William Ernest Bruton was born in Gloucestershire and came to Chelmsford when his army unit was billeted in the town in the early weeks of the war. He was one of at least ten soldiers who lost their lives there in early 1915 as a result of a meningitis outbreak in Chelmsford.
BRUTON, WILLIAM ERNEST*,
Private, "A" Company, 1st/8th Battalion, Worcestershire Regiment
authority of the Sanitary Committee and the Medical Officer of Health that the exact number of cases of this disease existing at present in the Borough at the present time is 11. Since the original outbreak some few weeks ago the total number of cases in Chelmsford including those mentioned above, has been 17 - 13 military and 4 civil - and the total number of deaths which have occurred is six (a seventh was to occur later in the week of the statement).
The matter is receiving the careful attention of the Local Government Board, the Town Council, and the Military Authorities, and every possible precaution is being taken to prevent the spread of the disease.
The Local Government Board state that the fever is not of a rare occurrence in the United Kingdom, and in the last forty years the malady has been known to be present in a considerable number of different localities in England and Wales, several of the outbreaks having taken place in recent years. The Board also state - Whether cerebrospinal fever is spread by direct infection from person to person is a matter of uncertainty; indeed, there is as yet no definite knowledge as to the war or ways in which the transmission may take place. Since, however,, the possibility of direct personal infection cannot, on the evidence available, be excluded, it will be wise to endeavour to secure, as far as practicable, the isolation of the sick from the healthy. It will also be advisable to apply suitable measures if disinfection to premises that have been occupied by the sick and to articles that may been in relation with them."
William was buried with full military honours in grave 189 at Chelmsford Borough Cemetery on 20th February 1915. The service was conducted by Rev, W, J, Selby, Senior Chaplain in the South Midland Division. The coffin, covered with the Union Flag, was brought to the cemetery on a gun carriage and six members of the Army Service Corps acted as bearers. A military band headed the procession and the service ended with the customary three volleys over the grave and sounding of the 'Last Post'.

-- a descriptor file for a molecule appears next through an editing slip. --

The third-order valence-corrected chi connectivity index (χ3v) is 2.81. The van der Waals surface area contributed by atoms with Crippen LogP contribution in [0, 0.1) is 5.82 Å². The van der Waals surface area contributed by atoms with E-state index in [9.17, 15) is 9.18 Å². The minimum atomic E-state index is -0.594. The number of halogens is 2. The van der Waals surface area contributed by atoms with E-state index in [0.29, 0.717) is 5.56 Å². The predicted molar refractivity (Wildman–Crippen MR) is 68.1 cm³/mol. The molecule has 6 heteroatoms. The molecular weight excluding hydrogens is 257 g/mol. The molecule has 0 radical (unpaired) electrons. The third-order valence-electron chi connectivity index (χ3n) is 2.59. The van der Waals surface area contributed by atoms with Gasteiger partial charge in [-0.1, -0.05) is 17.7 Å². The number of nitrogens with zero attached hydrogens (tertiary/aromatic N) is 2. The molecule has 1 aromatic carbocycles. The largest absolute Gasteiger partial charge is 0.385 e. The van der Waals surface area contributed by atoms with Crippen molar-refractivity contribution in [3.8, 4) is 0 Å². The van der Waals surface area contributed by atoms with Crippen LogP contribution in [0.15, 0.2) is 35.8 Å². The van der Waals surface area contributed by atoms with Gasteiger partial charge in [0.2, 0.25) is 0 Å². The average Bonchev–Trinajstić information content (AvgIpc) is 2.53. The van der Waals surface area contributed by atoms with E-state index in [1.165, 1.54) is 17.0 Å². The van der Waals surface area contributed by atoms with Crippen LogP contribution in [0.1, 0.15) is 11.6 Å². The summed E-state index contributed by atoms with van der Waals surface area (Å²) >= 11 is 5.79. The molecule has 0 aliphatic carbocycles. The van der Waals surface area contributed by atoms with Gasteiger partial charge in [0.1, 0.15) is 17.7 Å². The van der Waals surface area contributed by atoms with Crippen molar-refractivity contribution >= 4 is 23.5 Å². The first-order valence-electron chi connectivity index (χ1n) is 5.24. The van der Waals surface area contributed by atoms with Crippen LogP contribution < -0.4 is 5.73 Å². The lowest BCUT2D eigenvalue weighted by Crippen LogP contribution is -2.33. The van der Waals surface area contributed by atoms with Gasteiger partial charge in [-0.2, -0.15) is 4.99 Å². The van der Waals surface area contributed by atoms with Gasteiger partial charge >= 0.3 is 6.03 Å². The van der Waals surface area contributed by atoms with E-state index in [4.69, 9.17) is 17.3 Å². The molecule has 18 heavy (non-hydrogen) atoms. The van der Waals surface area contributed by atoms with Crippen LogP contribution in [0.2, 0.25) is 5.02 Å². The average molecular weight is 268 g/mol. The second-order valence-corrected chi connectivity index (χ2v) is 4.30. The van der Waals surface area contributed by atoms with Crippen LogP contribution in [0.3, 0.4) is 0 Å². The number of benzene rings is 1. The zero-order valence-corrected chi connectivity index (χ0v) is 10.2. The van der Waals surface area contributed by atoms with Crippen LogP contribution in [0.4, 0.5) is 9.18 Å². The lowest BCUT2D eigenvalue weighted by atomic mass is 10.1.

The grave already contained the remains of Amy James who had died in 1892 aged 87.
The military victims of the 1915 outbreak of cerebro-spinal meningitis in Chelmsford included:
Harold Leach - 24th January 1915
Charles William Giles - 25th January 1915
Ernest Stone - 8th February 1915
Frederick Sims - 11th February 1915
Bertie Ames - 17th February 1915
William Ernest Bruton - 17th February 1915
Henry Gilbert Edmondson - 19th February 1915
William Andrew - 20th February 1915
Frederick James Andrewartha - 26th February 1916
Thomas Charles Tooth - 4th March 1915
Walter Ernest Harris - 22nd March 1915
Samuel Herbert Bolton - 25th March 1915
WIlliam was born in Worcester, Worcestershire in 1898, one of nine children of the tailor William Bruton (1861-1915) and Susan Bruton (nee Jones) (1857-1914).
In 1902 William was recorded by the census, aged two, with his parents and three siblings in Worcester. A decade later the census found 12 year-old William living with his parents and three surviving siblings in Worcester.
During the First World War William joined the army at Worcester and served as Private 2934 in "A" Company, 1st/8th Battalion of the Worcestershire Regiment.
In the early months of the war the battalion as part of the army's South Midland Division was billeted in the Chelmsford area.
William died from meningitis at Chelmsford & Essex Hospital on 17th February 1915, aged 17, but recorded as 19.
His was one of a number of deaths caused by a meningitis outbreak in Chelmsford in the early months of 1915. Such was the local anxiety about the event that the Chelmsford Borough Council's Town Clerk, George Melvin issued an official statement on the matter on 18th February 1915:
"Some cases of cerebrospinal fever having recently occurred in the Borough of Chelmsford, and exaggerated statements as to the extent of the outbreak having gained currency, it is officially stated on the